Incidence of intracranial bleeding in anticoagulated patients with minor head injury: a systematic review and meta-analysis of prospective studies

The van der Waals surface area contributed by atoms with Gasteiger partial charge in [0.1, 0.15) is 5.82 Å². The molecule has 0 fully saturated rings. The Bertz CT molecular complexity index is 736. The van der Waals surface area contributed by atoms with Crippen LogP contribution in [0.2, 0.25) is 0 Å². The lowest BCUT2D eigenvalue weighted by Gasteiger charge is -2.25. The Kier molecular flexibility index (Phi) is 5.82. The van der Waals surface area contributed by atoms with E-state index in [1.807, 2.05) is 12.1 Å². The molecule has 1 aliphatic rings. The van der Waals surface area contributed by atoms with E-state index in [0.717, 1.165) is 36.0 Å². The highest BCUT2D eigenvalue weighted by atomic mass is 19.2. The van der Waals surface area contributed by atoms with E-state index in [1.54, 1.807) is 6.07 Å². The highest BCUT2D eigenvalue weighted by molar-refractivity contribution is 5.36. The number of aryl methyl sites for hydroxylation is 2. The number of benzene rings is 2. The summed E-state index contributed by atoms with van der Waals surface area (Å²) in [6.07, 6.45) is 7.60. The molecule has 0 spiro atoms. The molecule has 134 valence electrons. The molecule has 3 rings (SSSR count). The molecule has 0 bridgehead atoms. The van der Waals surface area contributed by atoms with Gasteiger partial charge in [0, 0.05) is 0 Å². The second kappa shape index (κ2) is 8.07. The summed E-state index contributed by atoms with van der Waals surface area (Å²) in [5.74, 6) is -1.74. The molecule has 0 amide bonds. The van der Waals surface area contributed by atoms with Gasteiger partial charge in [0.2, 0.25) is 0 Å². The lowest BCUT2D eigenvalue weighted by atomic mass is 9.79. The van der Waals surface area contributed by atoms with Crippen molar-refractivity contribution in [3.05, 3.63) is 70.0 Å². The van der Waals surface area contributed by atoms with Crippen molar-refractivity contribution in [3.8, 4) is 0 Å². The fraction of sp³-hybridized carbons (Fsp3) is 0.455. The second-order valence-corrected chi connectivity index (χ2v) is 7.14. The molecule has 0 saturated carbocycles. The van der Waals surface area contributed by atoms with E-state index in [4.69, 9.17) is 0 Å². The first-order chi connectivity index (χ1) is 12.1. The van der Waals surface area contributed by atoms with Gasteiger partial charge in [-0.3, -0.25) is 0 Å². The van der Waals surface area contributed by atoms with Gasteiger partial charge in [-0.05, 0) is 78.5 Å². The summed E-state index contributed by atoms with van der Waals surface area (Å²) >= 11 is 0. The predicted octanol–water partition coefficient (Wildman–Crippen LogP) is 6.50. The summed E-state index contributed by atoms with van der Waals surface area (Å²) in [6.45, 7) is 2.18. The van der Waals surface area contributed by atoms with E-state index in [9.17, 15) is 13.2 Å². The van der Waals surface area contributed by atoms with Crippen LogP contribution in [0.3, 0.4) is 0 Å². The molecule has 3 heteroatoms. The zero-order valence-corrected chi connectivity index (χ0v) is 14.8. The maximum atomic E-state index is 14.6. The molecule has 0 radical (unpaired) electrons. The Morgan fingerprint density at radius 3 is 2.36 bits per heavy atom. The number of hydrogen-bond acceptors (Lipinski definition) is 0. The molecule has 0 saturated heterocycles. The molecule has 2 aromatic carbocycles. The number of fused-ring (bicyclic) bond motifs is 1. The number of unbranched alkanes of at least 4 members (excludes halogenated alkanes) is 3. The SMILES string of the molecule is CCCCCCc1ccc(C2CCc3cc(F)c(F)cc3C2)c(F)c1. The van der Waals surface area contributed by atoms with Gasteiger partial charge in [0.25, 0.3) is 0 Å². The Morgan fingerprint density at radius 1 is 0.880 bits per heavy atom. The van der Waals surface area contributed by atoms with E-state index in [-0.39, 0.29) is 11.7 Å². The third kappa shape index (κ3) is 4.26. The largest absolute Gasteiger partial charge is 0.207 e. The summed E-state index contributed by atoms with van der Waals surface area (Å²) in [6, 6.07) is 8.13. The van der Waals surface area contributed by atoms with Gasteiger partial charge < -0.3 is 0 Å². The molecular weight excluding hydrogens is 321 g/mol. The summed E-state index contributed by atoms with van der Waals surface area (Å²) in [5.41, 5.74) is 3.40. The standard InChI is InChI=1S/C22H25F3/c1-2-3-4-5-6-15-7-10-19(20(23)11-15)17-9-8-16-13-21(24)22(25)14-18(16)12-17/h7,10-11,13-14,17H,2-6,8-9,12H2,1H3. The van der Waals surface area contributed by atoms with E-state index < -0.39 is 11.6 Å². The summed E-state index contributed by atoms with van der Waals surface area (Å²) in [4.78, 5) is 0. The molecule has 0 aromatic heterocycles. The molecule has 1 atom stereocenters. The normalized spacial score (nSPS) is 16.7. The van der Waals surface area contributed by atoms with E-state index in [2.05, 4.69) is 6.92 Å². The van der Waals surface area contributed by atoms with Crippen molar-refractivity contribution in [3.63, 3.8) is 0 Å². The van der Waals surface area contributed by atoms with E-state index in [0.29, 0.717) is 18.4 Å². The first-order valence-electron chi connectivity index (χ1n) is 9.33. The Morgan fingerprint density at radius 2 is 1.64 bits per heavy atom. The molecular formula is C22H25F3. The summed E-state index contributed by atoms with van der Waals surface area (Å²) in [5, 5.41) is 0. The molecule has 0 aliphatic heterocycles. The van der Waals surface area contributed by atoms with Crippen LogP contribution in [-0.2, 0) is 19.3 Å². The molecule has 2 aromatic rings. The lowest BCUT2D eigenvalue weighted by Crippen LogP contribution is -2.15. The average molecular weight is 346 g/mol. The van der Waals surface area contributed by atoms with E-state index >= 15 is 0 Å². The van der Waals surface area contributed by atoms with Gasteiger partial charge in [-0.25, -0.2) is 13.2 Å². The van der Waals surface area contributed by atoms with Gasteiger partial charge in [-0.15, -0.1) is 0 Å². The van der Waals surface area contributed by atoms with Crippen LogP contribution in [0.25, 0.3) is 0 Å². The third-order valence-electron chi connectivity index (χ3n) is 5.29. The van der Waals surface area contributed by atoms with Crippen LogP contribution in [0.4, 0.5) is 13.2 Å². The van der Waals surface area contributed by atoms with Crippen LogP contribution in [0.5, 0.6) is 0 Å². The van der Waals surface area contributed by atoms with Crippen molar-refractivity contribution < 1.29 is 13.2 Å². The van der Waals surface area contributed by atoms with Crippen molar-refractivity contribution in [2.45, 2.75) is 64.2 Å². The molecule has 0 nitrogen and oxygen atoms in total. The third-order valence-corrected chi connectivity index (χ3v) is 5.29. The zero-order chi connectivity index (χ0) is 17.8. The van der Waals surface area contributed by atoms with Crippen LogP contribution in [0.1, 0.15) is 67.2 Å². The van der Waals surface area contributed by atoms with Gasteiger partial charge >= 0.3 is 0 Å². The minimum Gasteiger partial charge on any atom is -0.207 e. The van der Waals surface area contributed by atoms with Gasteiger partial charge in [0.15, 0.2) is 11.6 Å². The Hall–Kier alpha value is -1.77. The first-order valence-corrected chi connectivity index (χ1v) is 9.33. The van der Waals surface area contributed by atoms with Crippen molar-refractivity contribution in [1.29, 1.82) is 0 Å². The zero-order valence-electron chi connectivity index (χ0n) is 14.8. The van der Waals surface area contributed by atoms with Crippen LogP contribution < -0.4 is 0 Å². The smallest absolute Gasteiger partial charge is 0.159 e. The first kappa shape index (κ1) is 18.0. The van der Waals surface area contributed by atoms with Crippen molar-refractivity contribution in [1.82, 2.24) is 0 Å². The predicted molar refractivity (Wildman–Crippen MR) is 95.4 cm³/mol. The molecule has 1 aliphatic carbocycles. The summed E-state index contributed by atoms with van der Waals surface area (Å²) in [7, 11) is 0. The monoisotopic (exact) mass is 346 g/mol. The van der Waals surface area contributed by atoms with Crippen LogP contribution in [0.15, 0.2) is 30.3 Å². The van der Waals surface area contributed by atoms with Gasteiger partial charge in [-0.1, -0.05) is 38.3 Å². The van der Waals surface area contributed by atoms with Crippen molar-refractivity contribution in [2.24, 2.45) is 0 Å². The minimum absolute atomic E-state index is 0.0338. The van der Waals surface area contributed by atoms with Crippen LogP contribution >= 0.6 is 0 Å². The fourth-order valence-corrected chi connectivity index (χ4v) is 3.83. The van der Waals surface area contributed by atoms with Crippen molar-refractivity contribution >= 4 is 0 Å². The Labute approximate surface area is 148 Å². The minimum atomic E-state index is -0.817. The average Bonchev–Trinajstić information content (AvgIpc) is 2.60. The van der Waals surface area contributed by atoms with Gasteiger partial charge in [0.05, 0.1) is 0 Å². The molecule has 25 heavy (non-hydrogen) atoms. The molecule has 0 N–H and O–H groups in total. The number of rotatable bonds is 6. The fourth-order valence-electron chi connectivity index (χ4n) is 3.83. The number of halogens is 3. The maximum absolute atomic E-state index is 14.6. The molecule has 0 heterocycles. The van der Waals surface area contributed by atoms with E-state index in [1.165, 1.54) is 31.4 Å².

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Guidelines advise performing a computed tomography head scan for all anticoagulated head injured patients, but the risk of intracranial haemorrhage (ICH) after a minor head injury is unclear. We conducted a systematic review and meta-analysis to determine the incidence of ICH in anticoagulated patients presenting with a minor head injury and a Glasgow Coma Score (GCS) of 15. We followed Meta-Analyses and Systematic Reviews of Observational Studies guidelines. We included all prospective studies recruiting consecutive anticoagulated emergency patients presenting with a head injury. Anticoagulation included vitamin-K antagonists (warfarin, fluindione), direct oral anticoagulants (apixaban, rivaroxaban, dabigatran and edoxaban) and low molecular weight heparin. A total of five studies (including 4080 anticoagulated patients with a GCS of 15) were included in the analysis. The majority of patients took vitamin K antagonists (98·3%). There was significant heterogeneity between studies with regards to mechanism of injury and methods. The random effects pooled incidence of ICH was 8·9% (95% confidence interval 5·0-13·8%). In conclusion, around 9% of patients on vitamin K antagonists with a minor head injury develop ICH. There is little data on the risk of traumatic intracranial bleeding in patients who have a GSC 15 post-head injury and are prescribed a direct oral anticoagulant.
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